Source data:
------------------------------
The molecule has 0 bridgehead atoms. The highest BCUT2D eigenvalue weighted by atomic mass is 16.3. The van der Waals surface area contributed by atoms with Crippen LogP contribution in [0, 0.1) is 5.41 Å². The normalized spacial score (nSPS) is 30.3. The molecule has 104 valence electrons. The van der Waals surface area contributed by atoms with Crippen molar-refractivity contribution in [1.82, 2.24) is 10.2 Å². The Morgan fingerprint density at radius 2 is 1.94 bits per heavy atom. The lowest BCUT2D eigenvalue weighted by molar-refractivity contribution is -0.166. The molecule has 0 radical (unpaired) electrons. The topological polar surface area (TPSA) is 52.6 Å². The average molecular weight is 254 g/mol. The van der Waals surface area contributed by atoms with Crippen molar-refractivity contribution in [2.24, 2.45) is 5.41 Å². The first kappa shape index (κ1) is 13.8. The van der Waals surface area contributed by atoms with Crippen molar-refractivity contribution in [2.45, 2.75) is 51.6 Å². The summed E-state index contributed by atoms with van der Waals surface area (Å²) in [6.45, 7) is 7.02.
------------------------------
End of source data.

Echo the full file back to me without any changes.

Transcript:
The molecule has 0 bridgehead atoms. The highest BCUT2D eigenvalue weighted by atomic mass is 16.3. The van der Waals surface area contributed by atoms with Crippen LogP contribution in [0, 0.1) is 5.41 Å². The normalized spacial score (nSPS) is 30.3. The molecule has 104 valence electrons. The van der Waals surface area contributed by atoms with Crippen molar-refractivity contribution in [1.82, 2.24) is 10.2 Å². The Morgan fingerprint density at radius 2 is 1.94 bits per heavy atom. The lowest BCUT2D eigenvalue weighted by molar-refractivity contribution is -0.166. The molecule has 0 radical (unpaired) electrons. The topological polar surface area (TPSA) is 52.6 Å². The average molecular weight is 254 g/mol. The van der Waals surface area contributed by atoms with Crippen molar-refractivity contribution in [2.24, 2.45) is 5.41 Å². The first kappa shape index (κ1) is 13.8. The van der Waals surface area contributed by atoms with Crippen molar-refractivity contribution in [2.45, 2.75) is 51.6 Å². The summed E-state index contributed by atoms with van der Waals surface area (Å²) in [6.45, 7) is 7.02.